Physicians' Desk Reference

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The Physicians' Desk Reference (PDR) is a commercially published compilation of manufacturers' prescribing information (package insert) on prescription drugs, updated annually. While designed to provide physicians with the full legally mandated information relevant to writing prescriptions (just as its name suggests), it is widely available in libraries and bookstores, widely used by other medical specialists, and sometimes valuable to the layman. The compilation is financially supported in part by pharmaceutical manufacturing corporations which create drugs listed within its pages.

Since the late 20th century, a consumer edition has been offered at a much reduced price. Electronic editions are available on CD-ROM and the World Wide Web to subscribers. In 1984, Paul C. Kranz and Michael Grondin travelled to Oradell, New Jersey, and presented to Medical Economics (then-publisher of the PDR) a prototype developed by Grondin on a TI 99/4A computer of how a digital copy of the PDR would work and benefit clinicians. The idea originally conceived by Kranz was well received by the president and vice-president of IT and an agreement was struck to investigate. The result was the PDR on CD-ROM. The main edition is usable by determined laypeople in conjunction with a medical dictionary.

Today, the PDR is available in many forms, including the annual publication, online (PDR.net), and integrated directly into electronic health record (EHR) systems.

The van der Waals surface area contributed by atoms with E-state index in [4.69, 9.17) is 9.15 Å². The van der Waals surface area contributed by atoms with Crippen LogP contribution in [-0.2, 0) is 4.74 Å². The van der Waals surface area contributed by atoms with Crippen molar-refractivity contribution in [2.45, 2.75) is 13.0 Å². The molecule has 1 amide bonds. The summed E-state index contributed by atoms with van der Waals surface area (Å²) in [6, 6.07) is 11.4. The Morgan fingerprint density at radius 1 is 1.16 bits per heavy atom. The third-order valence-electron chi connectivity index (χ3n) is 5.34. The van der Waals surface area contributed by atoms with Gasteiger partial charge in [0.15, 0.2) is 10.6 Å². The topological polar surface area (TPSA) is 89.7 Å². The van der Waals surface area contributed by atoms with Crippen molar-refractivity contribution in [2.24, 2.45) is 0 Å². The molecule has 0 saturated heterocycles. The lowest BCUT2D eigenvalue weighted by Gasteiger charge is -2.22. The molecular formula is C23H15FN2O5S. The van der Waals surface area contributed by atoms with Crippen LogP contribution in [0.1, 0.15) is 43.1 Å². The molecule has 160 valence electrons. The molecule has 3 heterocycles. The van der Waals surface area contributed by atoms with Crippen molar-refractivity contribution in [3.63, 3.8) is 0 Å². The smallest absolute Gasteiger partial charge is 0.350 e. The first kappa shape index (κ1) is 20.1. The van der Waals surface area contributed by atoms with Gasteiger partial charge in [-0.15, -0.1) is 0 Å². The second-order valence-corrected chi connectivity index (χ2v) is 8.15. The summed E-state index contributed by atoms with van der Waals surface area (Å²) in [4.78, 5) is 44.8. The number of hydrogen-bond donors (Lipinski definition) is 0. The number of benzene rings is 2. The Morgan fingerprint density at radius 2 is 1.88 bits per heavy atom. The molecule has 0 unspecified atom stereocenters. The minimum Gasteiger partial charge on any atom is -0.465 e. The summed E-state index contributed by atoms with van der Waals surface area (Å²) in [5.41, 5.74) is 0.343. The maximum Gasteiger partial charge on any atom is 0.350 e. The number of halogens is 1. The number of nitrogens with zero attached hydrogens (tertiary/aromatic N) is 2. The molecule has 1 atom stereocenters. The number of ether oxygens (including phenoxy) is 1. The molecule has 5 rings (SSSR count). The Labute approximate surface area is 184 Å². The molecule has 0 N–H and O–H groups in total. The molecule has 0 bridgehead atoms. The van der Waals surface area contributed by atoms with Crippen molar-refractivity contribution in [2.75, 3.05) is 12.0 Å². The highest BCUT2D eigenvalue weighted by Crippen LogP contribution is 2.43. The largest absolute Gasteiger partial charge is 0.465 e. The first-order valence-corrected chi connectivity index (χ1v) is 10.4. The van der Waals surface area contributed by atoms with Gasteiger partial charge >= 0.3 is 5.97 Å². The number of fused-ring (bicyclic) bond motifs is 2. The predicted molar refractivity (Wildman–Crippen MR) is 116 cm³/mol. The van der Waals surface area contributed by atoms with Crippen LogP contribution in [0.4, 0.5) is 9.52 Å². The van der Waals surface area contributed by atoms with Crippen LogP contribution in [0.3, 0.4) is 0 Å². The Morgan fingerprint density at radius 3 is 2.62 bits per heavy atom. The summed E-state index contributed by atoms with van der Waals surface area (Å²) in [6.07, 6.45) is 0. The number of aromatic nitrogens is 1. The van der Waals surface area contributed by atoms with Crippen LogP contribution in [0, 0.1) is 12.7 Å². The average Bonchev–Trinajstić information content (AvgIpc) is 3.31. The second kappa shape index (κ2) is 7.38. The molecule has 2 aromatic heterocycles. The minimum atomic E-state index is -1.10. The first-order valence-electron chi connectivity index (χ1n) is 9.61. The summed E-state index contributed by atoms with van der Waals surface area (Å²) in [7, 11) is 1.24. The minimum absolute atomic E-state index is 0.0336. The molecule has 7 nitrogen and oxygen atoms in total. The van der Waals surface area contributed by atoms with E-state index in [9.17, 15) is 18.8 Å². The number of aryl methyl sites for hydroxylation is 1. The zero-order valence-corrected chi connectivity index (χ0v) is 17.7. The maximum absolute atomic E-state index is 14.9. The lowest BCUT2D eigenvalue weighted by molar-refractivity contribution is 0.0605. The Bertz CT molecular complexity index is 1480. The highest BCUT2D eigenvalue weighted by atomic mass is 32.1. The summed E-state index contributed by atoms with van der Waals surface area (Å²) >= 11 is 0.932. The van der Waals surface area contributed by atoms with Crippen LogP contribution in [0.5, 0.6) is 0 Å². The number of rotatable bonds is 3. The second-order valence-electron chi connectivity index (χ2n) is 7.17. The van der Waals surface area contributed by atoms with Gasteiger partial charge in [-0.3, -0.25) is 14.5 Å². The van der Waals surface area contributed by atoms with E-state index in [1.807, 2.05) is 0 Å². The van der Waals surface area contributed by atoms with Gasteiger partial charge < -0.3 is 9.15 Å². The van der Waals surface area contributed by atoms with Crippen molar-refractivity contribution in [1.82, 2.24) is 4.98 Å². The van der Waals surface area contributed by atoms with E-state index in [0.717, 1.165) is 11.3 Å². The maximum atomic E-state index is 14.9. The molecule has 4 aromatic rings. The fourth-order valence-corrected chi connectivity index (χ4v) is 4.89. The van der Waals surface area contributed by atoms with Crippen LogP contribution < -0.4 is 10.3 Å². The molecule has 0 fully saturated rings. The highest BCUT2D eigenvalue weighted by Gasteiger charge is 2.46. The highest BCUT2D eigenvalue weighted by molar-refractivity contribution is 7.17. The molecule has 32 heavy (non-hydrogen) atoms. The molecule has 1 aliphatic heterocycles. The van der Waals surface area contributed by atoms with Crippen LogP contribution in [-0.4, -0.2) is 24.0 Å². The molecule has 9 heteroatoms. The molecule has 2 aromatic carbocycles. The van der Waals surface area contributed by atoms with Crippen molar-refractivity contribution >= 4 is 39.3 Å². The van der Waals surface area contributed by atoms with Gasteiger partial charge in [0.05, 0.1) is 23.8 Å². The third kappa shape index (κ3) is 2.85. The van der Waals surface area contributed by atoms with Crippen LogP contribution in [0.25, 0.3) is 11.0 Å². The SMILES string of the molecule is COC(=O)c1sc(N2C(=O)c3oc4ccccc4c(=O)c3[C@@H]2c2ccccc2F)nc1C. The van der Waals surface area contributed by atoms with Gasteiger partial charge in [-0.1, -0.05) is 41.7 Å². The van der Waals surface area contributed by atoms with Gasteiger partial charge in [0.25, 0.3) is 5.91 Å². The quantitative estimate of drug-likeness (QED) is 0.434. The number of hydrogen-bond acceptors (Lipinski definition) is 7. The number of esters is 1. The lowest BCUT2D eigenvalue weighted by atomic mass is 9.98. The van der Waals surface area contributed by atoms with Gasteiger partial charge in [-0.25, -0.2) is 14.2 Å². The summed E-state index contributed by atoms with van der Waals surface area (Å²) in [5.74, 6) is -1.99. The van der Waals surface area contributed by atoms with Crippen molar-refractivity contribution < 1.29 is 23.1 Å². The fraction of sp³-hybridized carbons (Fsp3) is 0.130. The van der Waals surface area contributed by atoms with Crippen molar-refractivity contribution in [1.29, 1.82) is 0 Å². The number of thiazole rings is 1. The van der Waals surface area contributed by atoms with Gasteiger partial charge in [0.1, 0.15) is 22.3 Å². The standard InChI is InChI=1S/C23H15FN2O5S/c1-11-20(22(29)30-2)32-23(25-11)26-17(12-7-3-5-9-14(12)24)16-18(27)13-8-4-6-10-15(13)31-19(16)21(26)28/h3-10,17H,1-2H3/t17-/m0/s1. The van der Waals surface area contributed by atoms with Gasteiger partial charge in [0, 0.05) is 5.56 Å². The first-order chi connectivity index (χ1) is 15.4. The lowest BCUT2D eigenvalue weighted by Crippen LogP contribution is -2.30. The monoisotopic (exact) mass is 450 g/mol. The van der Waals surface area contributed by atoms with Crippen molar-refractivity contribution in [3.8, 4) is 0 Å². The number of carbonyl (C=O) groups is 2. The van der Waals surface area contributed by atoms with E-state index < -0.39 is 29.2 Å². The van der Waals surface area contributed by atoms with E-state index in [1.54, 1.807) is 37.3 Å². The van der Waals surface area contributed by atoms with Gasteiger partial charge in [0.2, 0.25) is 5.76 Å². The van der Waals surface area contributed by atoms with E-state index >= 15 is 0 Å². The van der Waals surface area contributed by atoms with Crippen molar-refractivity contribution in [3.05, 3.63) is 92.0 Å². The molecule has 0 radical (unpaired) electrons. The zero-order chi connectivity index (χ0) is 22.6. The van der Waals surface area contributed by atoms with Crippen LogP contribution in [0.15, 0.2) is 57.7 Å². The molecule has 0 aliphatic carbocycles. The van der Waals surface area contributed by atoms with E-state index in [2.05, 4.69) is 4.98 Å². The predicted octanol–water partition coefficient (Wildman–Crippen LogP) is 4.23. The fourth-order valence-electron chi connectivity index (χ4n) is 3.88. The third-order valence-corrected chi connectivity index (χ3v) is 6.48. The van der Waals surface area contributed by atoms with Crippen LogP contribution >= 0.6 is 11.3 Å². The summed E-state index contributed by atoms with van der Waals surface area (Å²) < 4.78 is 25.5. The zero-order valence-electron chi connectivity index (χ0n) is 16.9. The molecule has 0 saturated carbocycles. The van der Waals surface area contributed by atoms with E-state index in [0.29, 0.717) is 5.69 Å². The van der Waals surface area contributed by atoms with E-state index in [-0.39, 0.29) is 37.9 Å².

About the PDR[edit]

The 2011 version is the 65th edition, and has information on over 1,116 of the most commonly prescribed drugs.[1]

The PDR material contained includes:

  • Comprehensive indexing (four sections)
    • by Manufacturer
    • Products (by company's or trademarked drug name)
    • Category index (for example, "antihistamines")
    • Generic/chemical index (non-trademark common drug names)
  • Color images of medications
  • Product information, consistent with FDA labeling
    • Chemical information
    • Function/action
    • Indications & Contraindications
    • Trial research, side effects, warnings

Related references[edit]

There are several versions and related volumes:

  • PDR
  • PDR for Nonprescription Drugs, Dietary Supplements, and Herbs
  • PDR Drug Interactions and Side Effects Index
  • PDRhealth—Version in lay terms.
  • PDR Family Guide to Over-the-Counter Drugs—Lay term guide to non-prescription medication.
  • PDR for Ophthalmic Medicines
  • PDR Drug Guide for Mental Health Professionals

References[edit]

  1. ^ "PDR Bookstore.com: 2011 Physician's Desk Reference". Retrieved 10 May 2011. 

External links[edit]

Online version[edit]

  • PDR online—online version, free for US medical professionals only
  • PDR Health—free consumer drug and medical information site